AnimalsLast of the Wild

The Unprecedented Plan to Save the Sumatran Rhino

Conservationists have launched an urgent bid to save the critically endangered Sumatran rhino, which has a wild population of fewer than 80.

AnimalsLast of the Wild

The Unprecedented Plan to Save the Sumatran Rhino

Conservationists have launched an urgent bid to save the critically endangered Sumatran rhino, which has a wild population of fewer than 80.

There’s no creature on earth like the Sumatran rhino.

With a thin coat of iron-tinged hair and a lifestyle adapted to the mountainous rain forests of Indonesia, these are the smallest rhinos on earth. They are also the most endangered rhino species—and isolation threatens to wipe them out.

Experts now estimate that around 80 of these rare creatures remain between the islands of Sumatra and Indonesian Borneo, and the survivors are split into around a dozen subpopulations with no gene exchange.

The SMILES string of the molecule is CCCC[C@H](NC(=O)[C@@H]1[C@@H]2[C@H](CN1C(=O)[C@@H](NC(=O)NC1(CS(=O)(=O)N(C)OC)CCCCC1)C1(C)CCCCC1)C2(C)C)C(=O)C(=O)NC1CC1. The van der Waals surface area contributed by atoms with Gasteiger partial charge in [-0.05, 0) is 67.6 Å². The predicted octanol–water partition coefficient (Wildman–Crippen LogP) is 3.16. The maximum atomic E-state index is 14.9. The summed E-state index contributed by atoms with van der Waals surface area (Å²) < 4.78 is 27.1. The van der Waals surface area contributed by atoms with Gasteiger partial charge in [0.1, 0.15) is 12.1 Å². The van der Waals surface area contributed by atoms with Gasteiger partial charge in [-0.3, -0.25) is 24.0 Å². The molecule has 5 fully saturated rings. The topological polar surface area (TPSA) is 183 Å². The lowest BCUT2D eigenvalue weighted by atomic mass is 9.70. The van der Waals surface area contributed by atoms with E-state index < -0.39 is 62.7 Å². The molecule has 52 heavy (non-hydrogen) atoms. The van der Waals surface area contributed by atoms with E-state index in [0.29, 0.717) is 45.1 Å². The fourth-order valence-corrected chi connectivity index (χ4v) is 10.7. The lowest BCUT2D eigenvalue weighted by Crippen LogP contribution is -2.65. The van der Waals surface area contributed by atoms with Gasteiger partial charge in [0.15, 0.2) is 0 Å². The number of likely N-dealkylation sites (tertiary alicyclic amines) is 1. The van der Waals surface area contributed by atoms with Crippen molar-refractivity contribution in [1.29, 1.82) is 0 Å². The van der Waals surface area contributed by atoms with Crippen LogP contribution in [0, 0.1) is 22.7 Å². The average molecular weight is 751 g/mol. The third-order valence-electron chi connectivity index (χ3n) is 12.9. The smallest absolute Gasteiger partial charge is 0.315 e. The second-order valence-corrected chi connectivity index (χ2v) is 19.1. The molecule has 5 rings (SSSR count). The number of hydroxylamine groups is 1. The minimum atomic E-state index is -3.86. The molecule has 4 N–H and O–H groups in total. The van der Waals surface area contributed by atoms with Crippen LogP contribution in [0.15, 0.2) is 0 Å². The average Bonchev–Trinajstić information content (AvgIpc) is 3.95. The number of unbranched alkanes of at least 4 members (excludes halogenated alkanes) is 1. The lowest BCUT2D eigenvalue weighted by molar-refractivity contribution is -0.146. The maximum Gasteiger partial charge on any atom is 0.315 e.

“They’re in tiny little pockets, some as small as one and two left in the forest,” says CeCe Sieffert, deputy director at the International Rhino Foundation.

In fact, the remaining rhinos have become so fragmented, the world’s experts now consider isolation the greatest threat to their existence, overtaking poaching and habitat loss. Making matters worse, due to a quirk of their biology, if females go too long without breeding they develop problems in their reproductive tracts that can prevent successful pregnancies.

Now, a coalition of international conservation organizations, including the National Geographic Society, announced a new plan today (Sep. 20) to turn the animal’s fortunes around. It’s called the Sumatran Rhino Rescue.